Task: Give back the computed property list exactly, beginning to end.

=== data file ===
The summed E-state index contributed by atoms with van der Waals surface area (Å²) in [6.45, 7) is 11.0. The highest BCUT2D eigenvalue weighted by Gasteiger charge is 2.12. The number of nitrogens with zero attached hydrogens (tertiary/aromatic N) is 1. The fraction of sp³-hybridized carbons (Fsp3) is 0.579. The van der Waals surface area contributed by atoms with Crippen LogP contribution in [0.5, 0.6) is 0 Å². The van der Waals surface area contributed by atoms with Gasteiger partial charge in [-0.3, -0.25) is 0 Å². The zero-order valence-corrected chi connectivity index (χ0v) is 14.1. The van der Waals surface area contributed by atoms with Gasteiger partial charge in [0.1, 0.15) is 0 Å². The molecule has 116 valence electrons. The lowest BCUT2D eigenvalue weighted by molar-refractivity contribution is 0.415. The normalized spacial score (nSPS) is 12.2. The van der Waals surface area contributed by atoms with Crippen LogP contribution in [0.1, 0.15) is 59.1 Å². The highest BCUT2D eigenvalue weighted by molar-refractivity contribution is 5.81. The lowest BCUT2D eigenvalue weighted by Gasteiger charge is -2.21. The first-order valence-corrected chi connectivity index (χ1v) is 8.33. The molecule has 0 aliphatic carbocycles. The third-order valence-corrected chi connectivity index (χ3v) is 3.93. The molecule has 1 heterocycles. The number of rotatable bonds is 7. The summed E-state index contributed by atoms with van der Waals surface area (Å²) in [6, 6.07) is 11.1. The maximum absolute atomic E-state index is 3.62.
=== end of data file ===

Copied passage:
The summed E-state index contributed by atoms with van der Waals surface area (Å²) in [6.45, 7) is 11.0. The highest BCUT2D eigenvalue weighted by Gasteiger charge is 2.12. The number of nitrogens with zero attached hydrogens (tertiary/aromatic N) is 1. The fraction of sp³-hybridized carbons (Fsp3) is 0.579. The van der Waals surface area contributed by atoms with Crippen LogP contribution in [0.5, 0.6) is 0 Å². The van der Waals surface area contributed by atoms with Gasteiger partial charge in [-0.3, -0.25) is 0 Å². The zero-order valence-corrected chi connectivity index (χ0v) is 14.1. The van der Waals surface area contributed by atoms with Gasteiger partial charge in [0.1, 0.15) is 0 Å². The molecule has 116 valence electrons. The lowest BCUT2D eigenvalue weighted by molar-refractivity contribution is 0.415. The normalized spacial score (nSPS) is 12.2. The van der Waals surface area contributed by atoms with Crippen LogP contribution in [0.1, 0.15) is 59.1 Å². The highest BCUT2D eigenvalue weighted by molar-refractivity contribution is 5.81. The lowest BCUT2D eigenvalue weighted by Gasteiger charge is -2.21. The first-order valence-corrected chi connectivity index (χ1v) is 8.33. The molecule has 0 aliphatic carbocycles. The third-order valence-corrected chi connectivity index (χ3v) is 3.93. The molecule has 1 heterocycles. The number of rotatable bonds is 7. The summed E-state index contributed by atoms with van der Waals surface area (Å²) in [6, 6.07) is 11.1. The maximum absolute atomic E-state index is 3.62.